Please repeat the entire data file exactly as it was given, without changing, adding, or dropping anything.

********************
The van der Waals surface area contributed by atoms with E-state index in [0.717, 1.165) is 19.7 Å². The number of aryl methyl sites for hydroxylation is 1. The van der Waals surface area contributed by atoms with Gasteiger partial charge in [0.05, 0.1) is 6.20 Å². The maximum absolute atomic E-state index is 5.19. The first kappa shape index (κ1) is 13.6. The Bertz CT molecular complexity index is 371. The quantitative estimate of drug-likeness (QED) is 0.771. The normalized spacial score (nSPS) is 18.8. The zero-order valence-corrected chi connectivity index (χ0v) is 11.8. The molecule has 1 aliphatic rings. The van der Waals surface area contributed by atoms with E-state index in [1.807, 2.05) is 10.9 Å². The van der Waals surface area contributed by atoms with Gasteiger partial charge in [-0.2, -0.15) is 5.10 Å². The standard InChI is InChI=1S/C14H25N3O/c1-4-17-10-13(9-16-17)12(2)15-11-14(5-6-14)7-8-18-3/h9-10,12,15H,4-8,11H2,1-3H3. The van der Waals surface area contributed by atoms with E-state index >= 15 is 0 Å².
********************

The van der Waals surface area contributed by atoms with E-state index in [0.717, 1.165) is 19.7 Å². The number of aryl methyl sites for hydroxylation is 1. The van der Waals surface area contributed by atoms with Gasteiger partial charge in [0.05, 0.1) is 6.20 Å². The maximum absolute atomic E-state index is 5.19. The first kappa shape index (κ1) is 13.6. The Bertz CT molecular complexity index is 371. The quantitative estimate of drug-likeness (QED) is 0.771. The normalized spacial score (nSPS) is 18.8. The zero-order valence-corrected chi connectivity index (χ0v) is 11.8. The molecule has 1 aliphatic rings. The van der Waals surface area contributed by atoms with E-state index in [1.807, 2.05) is 10.9 Å². The van der Waals surface area contributed by atoms with Gasteiger partial charge in [-0.2, -0.15) is 5.10 Å². The standard InChI is InChI=1S/C14H25N3O/c1-4-17-10-13(9-16-17)12(2)15-11-14(5-6-14)7-8-18-3/h9-10,12,15H,4-8,11H2,1-3H3. The van der Waals surface area contributed by atoms with E-state index >= 15 is 0 Å².